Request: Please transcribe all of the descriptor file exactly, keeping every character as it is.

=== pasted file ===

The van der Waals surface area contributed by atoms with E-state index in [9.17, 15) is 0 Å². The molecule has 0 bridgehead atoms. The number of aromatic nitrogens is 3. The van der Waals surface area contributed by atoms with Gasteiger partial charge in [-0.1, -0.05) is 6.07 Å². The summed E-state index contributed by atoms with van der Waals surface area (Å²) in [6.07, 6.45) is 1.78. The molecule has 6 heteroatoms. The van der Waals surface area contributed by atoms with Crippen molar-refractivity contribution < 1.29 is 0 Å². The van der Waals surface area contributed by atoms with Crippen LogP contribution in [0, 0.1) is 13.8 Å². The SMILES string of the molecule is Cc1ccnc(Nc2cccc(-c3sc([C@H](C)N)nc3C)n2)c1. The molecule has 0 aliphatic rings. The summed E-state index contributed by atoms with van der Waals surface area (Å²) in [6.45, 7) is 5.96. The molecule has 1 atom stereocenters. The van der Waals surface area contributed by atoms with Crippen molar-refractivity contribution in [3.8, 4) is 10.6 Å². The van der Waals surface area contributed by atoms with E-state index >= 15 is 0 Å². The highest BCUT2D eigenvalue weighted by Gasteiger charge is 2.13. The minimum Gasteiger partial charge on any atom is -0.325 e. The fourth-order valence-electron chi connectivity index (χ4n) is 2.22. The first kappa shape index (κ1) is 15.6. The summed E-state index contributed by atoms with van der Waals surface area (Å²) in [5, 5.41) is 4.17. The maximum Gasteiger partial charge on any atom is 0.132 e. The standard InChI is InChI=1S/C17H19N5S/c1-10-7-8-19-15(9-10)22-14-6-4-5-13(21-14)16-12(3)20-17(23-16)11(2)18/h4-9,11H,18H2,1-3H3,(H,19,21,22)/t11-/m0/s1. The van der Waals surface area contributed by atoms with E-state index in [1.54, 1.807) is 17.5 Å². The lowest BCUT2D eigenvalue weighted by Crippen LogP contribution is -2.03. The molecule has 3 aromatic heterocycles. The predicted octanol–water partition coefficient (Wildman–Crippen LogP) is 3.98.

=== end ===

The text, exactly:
The van der Waals surface area contributed by atoms with E-state index in [9.17, 15) is 0 Å². The molecule has 0 bridgehead atoms. The number of aromatic nitrogens is 3. The van der Waals surface area contributed by atoms with Gasteiger partial charge in [-0.1, -0.05) is 6.07 Å². The summed E-state index contributed by atoms with van der Waals surface area (Å²) in [6.07, 6.45) is 1.78. The molecule has 6 heteroatoms. The van der Waals surface area contributed by atoms with Crippen molar-refractivity contribution < 1.29 is 0 Å². The van der Waals surface area contributed by atoms with Crippen LogP contribution in [0, 0.1) is 13.8 Å². The SMILES string of the molecule is Cc1ccnc(Nc2cccc(-c3sc([C@H](C)N)nc3C)n2)c1. The molecule has 0 aliphatic rings. The summed E-state index contributed by atoms with van der Waals surface area (Å²) in [6.45, 7) is 5.96. The molecule has 1 atom stereocenters. The van der Waals surface area contributed by atoms with Crippen molar-refractivity contribution in [3.8, 4) is 10.6 Å². The van der Waals surface area contributed by atoms with E-state index >= 15 is 0 Å². The highest BCUT2D eigenvalue weighted by Gasteiger charge is 2.13. The minimum Gasteiger partial charge on any atom is -0.325 e. The fourth-order valence-electron chi connectivity index (χ4n) is 2.22. The first kappa shape index (κ1) is 15.6. The summed E-state index contributed by atoms with van der Waals surface area (Å²) in [5, 5.41) is 4.17. The maximum Gasteiger partial charge on any atom is 0.132 e. The standard InChI is InChI=1S/C17H19N5S/c1-10-7-8-19-15(9-10)22-14-6-4-5-13(21-14)16-12(3)20-17(23-16)11(2)18/h4-9,11H,18H2,1-3H3,(H,19,21,22)/t11-/m0/s1. The van der Waals surface area contributed by atoms with E-state index in [1.54, 1.807) is 17.5 Å². The lowest BCUT2D eigenvalue weighted by Crippen LogP contribution is -2.03. The molecule has 3 aromatic heterocycles. The predicted octanol–water partition coefficient (Wildman–Crippen LogP) is 3.98.